The others we would link with him are not welloff. They are not, then, realists and students of history for profit. Their motives are artistic; their resolution, moral. They are trying to give Ireland a literature wholly expressive of itself as it is today, in the belief that good health begins with candid self-recognition. And because most of them cannot see in standard romanticized Irish history any living roots of the country they know, they are trying to discover the history that actually did produce the small familiar democracy.
What they have found is, for most, not a long history. It begins in the dark chaos of the eighteenth century and traces, for a century and a half, the rise of the people toward a share in what the world presently offers of political and economic freedom. If they look farther back than that, they see only the crumbling facade of the Gaelic order and the dispersal of the Gaelic nobles. Then, or before that collapse, there is no sign of the Irish people. Gaeldom was an order for aristocrats. The Gaelic bards would never sully their verse with a mention of the plebeians. Bardic literature has no fabliaux, no Langland, no Chaucer, nothing for the popular taste. And since about all that the average Irishman can know of his average ancestors under Gaeldom is that he must have had them, the democratically-minded realists cannot work up a very passionate interest in their hypothetical doings.
Rather they are convinced that their true creators are those very modern men like Tone and O’Connell, who gave them revolution as a weapon and modernity for a prize. For the rest the story is explicitly human, and humanly simple and involved. Nothing in it is of much importance unless it happens to many people. The victories are neither sudden nor often romantic — land acts, county council bills, extensions of franchise, increasing prosperity, and finally political independence. The tragedies are collective — the Potato Famine, the evictions, the loss or defection of leaders setting the movement back by a decade, the drain of emigration, civil war. Even such a tragedy as Parnell’s is the act and despair of I he whole people, for he was downed by a momentum he could lead but not retard, and the mob that passed over his body wept bitterly for him.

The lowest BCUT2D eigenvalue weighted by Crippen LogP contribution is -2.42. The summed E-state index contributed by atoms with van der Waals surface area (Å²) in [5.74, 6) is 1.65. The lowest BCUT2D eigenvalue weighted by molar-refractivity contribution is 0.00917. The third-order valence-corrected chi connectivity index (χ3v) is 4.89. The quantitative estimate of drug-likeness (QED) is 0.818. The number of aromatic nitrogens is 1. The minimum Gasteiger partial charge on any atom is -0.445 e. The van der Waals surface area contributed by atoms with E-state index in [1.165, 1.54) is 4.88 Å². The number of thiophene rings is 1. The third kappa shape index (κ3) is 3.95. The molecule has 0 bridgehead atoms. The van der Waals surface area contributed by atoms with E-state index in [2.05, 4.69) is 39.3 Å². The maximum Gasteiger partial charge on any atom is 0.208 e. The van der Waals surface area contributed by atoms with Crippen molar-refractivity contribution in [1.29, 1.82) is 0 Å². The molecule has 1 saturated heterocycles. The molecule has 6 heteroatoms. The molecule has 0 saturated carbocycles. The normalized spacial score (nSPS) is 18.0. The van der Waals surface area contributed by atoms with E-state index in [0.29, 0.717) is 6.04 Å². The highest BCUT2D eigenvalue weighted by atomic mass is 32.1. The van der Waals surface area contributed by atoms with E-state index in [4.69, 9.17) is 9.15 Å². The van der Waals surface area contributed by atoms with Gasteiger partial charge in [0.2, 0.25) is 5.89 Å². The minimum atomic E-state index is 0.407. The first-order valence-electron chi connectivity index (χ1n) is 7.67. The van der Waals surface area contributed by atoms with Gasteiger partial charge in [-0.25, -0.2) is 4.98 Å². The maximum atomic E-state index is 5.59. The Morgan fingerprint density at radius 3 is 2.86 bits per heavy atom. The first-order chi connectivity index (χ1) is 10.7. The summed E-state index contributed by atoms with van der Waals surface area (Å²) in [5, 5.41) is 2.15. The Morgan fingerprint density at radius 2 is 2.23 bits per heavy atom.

THIS is history conceived within a range that would have seemed meaninglessly narrow to the previous generation of writers. It lacks the supernatural. Its great dimension is width, the limit of its height is human stature, its heroes are inescapably mortal. Indeed Yeats did convict it of monotony and fragmentariness, saying that now we know the world “through abstractions, statistics, time tables, through images that refuse to compose themselves into a clear design.” “A nation,” he said, “should be like an audience in some great theatre . . . watching the sacred drama of its own history; every spectator finding self and neighbour there, finding all the world there as we find the sun in the bright spot under the burning glass.”